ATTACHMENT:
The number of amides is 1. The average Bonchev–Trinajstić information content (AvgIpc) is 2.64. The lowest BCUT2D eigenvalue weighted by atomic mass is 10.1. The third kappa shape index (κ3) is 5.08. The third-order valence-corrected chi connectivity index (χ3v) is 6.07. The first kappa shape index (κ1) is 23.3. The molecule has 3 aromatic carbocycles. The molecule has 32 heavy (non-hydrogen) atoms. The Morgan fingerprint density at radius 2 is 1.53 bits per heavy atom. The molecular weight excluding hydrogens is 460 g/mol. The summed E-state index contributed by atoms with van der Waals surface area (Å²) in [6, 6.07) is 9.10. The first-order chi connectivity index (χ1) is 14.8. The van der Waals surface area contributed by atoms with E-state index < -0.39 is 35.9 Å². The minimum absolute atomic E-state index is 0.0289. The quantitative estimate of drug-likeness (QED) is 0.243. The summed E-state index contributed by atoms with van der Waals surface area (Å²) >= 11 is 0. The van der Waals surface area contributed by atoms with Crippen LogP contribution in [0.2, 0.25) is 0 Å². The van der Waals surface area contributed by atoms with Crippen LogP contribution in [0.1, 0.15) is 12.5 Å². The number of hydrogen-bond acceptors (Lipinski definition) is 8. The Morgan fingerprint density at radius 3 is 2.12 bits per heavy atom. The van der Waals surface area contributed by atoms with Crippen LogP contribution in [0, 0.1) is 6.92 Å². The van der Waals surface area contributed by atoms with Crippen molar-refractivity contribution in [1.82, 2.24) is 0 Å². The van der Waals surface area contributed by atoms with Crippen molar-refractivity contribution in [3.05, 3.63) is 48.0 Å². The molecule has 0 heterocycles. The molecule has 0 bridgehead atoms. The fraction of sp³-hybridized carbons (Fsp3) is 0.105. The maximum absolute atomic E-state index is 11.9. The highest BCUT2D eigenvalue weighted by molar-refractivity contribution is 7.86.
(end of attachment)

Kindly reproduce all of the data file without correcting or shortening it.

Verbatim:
The number of amides is 1. The average Bonchev–Trinajstić information content (AvgIpc) is 2.64. The lowest BCUT2D eigenvalue weighted by atomic mass is 10.1. The third kappa shape index (κ3) is 5.08. The third-order valence-corrected chi connectivity index (χ3v) is 6.07. The first kappa shape index (κ1) is 23.3. The molecule has 3 aromatic carbocycles. The molecule has 32 heavy (non-hydrogen) atoms. The Morgan fingerprint density at radius 2 is 1.53 bits per heavy atom. The molecular weight excluding hydrogens is 460 g/mol. The summed E-state index contributed by atoms with van der Waals surface area (Å²) in [6, 6.07) is 9.10. The first-order chi connectivity index (χ1) is 14.8. The van der Waals surface area contributed by atoms with E-state index < -0.39 is 35.9 Å². The minimum absolute atomic E-state index is 0.0289. The quantitative estimate of drug-likeness (QED) is 0.243. The summed E-state index contributed by atoms with van der Waals surface area (Å²) >= 11 is 0. The van der Waals surface area contributed by atoms with Crippen LogP contribution in [0.2, 0.25) is 0 Å². The van der Waals surface area contributed by atoms with Crippen LogP contribution in [0.1, 0.15) is 12.5 Å². The number of hydrogen-bond acceptors (Lipinski definition) is 8. The Morgan fingerprint density at radius 3 is 2.12 bits per heavy atom. The van der Waals surface area contributed by atoms with Crippen LogP contribution in [0, 0.1) is 6.92 Å². The van der Waals surface area contributed by atoms with Crippen molar-refractivity contribution in [1.82, 2.24) is 0 Å². The van der Waals surface area contributed by atoms with Crippen molar-refractivity contribution in [3.05, 3.63) is 48.0 Å². The molecule has 0 heterocycles. The molecule has 0 bridgehead atoms. The fraction of sp³-hybridized carbons (Fsp3) is 0.105. The maximum absolute atomic E-state index is 11.9. The highest BCUT2D eigenvalue weighted by molar-refractivity contribution is 7.86.